5. Matt, paragraph (b)(4) of paragraph 4 excludes opportunities and benefits to an entire class of government employees. Therefore, a discount to all federal employees is NOT a gift, and does not violate paragraph 4. Regarding paragraph 7, it depends on how you interpret “private gain.” I was unable to find any legal definition for private gain. The dictionary definition of private gain is an increase of wealth for only one particular person or group of people. While you could argue that based upon the definition, a benefit to only government employees falls under a benefit to only a “group of people,” but that group would be huge (millions of people). I think the scope of a government employee-wide discount is so huge that it would not be a private gain. Once those affected by the discount becomes large enough, it is no longer a private gain. For example, what if the firm instead offered a discount for all D.C. citizens? You could try to read that as being a private gain because it would apply to only a group of people. However, by interpreting paragraph 7 in context with paragraph 4, the intent was that once the discount applies to a large enough class of people, it no longer becomes a prohibited practice. In the immediate case, there is no indication that the OP solicited the discount. The business offered the discount on its own volition, and after it already received the contract. What would be wrong with a response such as, “thanks, but agency policies prohibit us from accepting a discount that applies to the agency. However, 5 CFR §§ 2635.101(b)(4) states… Would all government employees, regardless their agency, be able to receive the discount?” On the other hand, I do see an issue of negotiating a discount for all government employees conditioned upon receiving a contract. We have a fiduciary responsibility to the taxpayer to achieve the best value to the government. Government employee discounts contingent upon contract award creates the appearance that the Contractor might factor those discounts in its offer and not represent the best value. But a discount offered not contingent upon a contract, and offered freely to all federal employees? That frequently happens and widely accepted. Regardless, it is always best to consult with your agency’s ethics official.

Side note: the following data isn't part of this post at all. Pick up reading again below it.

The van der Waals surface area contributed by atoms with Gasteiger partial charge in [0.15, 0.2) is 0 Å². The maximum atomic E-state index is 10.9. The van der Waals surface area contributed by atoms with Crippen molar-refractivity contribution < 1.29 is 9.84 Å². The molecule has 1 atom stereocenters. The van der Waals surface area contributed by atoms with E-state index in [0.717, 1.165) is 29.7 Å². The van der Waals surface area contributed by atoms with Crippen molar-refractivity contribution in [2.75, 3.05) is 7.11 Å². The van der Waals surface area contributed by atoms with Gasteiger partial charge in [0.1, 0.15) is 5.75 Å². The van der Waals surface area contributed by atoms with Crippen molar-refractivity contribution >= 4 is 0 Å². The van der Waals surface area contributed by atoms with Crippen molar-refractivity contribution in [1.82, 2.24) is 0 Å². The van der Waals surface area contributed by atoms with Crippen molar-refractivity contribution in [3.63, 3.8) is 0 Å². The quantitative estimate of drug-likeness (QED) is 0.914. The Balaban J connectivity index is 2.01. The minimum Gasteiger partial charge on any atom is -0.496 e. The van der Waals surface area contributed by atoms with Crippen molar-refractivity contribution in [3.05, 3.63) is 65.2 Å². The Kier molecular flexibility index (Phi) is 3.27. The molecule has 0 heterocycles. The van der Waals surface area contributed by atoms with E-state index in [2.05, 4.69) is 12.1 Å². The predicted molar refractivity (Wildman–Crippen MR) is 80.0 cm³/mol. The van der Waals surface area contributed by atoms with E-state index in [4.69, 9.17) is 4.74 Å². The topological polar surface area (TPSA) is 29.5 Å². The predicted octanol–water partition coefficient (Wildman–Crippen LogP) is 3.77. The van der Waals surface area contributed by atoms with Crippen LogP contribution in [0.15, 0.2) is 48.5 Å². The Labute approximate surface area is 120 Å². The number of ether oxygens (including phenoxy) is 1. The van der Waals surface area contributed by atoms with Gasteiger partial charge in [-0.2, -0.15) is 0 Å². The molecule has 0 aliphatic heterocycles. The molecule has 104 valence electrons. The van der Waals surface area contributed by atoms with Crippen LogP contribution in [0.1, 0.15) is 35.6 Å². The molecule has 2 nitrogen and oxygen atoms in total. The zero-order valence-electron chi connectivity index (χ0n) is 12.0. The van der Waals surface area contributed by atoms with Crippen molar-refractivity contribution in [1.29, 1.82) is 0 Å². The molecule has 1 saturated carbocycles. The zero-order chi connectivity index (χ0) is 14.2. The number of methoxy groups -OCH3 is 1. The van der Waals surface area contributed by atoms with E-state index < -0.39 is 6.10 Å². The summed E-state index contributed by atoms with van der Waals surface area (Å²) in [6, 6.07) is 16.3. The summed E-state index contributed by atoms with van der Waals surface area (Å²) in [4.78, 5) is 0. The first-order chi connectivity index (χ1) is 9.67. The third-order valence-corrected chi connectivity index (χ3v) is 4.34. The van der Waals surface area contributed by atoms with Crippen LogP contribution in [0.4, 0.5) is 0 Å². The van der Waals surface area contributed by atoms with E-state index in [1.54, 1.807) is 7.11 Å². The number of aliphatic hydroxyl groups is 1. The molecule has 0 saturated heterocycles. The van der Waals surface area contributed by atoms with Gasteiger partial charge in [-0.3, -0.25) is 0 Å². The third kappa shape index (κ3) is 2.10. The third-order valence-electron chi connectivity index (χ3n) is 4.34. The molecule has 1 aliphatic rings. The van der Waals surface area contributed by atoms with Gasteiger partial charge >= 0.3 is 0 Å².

6. Vern, as Matthew stated, the citation is 5 CFR §§ 2635.201-2635.205 (b)(4): I dare not speak for the thoughts of all my fellow Americans, yet it is a common commercial practice to offer discounts any one that is a Federal Employee. In fact, GovExec offers a webpage dedicated to such discounts: http://www.govexec.com/federal-news/2013/10/gimme-my-discount/29165/. One of the best kept secrets is that hotels, including some outside of the United States, will extend to government workers and military personnel the government rate for personal travel. Commercial firms like to target government workers because they represent a stable source of business, with decent salaries and uncanny job security. I see little difference to businesses that target veterans, retirees or first-time homebuyers.